Welcome to Impact Factor, your weekly dose of commentary on a new medical study. I'm Dr F. Perry Wilson.
This week, we're going to delve into an issue that is fraught with cultural, sociological, and scientific controversy. It's an area that has become something of a political football as well. Before we dig into this study looking at gender development among transgender children, appearing in the Proceedings of the National Academy of Sciences, let's acknowledge that emotions around this issue run hot but that we're not here to talk about emotions.
The study centers around a cohort of 317 transgender children between the ages of 3 and 12. Two hundred and eight of them (65%) were transgender girls. To define our terms, this means they were born with male genetics and genitalia, but at some point before enrollment in the study, they transitioned socially to living as a girl.
The central question that was examined was how strongly these kids experienced that gender identity.
This was assessed across a variety of domains, including toy and clothing preferences, peer preferences (ie, who they preferred to play with), and how similar they felt to other members of their lived gender.
Before I show you the results, I want to point out that we could hypothesize in either direction here. One could imagine that transgender children who have transitioned might demonstrate a particularly strong affinity for their current gender, perhaps in an effort to reclaim the experience denied them when they were younger. Alternatively, they might have a weaker affinity for their current gender due to the culturalization of the years living as the opposite gender.
What the authors found was fairly striking: Transgender kids across almost all domains had basically the same affinity for their current gender as cisgender controls and their cisgender siblings.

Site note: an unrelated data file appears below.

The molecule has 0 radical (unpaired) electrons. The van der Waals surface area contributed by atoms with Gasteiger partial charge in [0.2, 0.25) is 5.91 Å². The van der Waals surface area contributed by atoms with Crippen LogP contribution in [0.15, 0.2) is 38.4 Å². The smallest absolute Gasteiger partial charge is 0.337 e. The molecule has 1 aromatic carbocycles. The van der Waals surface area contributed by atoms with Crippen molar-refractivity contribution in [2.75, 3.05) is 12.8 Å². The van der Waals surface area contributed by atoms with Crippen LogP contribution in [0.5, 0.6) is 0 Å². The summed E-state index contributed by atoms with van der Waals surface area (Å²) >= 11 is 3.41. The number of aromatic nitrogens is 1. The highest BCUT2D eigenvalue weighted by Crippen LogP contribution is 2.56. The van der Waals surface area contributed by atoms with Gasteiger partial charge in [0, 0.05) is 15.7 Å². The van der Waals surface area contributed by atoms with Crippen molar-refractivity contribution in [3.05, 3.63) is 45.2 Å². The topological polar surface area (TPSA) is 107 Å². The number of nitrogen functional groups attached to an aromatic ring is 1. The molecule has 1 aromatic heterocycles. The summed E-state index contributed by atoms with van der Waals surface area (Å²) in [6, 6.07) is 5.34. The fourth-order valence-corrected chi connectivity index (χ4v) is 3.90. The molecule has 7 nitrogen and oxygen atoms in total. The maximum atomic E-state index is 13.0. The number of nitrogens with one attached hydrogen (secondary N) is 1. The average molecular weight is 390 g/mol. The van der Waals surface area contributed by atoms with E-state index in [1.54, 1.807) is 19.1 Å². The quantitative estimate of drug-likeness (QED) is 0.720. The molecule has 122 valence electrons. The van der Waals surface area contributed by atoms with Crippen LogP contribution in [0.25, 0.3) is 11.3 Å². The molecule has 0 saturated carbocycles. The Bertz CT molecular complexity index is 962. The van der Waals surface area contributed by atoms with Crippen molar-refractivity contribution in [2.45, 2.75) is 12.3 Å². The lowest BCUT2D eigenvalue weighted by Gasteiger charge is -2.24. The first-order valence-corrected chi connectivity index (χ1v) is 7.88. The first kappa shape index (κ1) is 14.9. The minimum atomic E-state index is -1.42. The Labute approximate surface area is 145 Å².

Transgender girls liked playing with dolls, wearing dresses, and playing with other girls just as much as cisgender girls. Transgender boys felt that they were as similar to other boys as cisgender boys.
I spoke with lead author Selin Gülgöz about the results. She was struck by the remarkable similarity in data between the transgender and cisgender kids.
Of course, it's important to note that these families chose to participate in the study; it's unlikely that they reflect the experience of all transgender children out there.
I think there's a potential reaction to this study that we should address. Basically, how do 3-year-old kids have any idea what gender they are?
Well, prior research on cisgender children has shown that gender identity—the sense that "I'm a girl" or "I'm a boy"—actually emerges quite early, at around 2 years of age.
But I think there is an intuition that this is socially induced. In other words, my 2-year-old thought she was a girl because I told her she was a girl and dressed her like a girl. Are parents of transgender children affecting their gender identity, or is it more internal?
The study offers two ways to look at the question. First, they examined the cisgender siblings of the transgender kids. Those siblings had just as strong an affinity for their own gender, suggesting that these aren't families that are particularly different in regard to gender socialization.
Second, in a rather clever analysis, the researchers had blinded scorers look at photographs of the children from before transition, on "special" days when they were unlikely to dress themselves, like early birthdays and Halloween. Here's Dr Gülgöz again:
This is evidence that these kids' gender identity was not imposed upon them; it began internally. Transgender girls feel like girls and then adopt the socially acquired signals of femininity, not the other way around.
Of course, we're only beginning to understand the complex interplay of biology and gender. It will take more time—and probably more open minds—before a deep understanding emerges.
F. Perry Wilson, MD, MSCE, is an associate professor of medicine and director of Yale's Program of Applied Translational Research. His science communication work can be found in the Huffington Post, on NPR, and here on Medscape. He tweets @methodsmanmd and hosts a repository of his communication work at www.methodsman.com.
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Any views expressed above are the author's own and do not necessarily reflect the views of WebMD or Medscape.
Cite this: 'No, I'm a Girl': What Influences Gender Identity? - Medscape - Nov 20, 2019.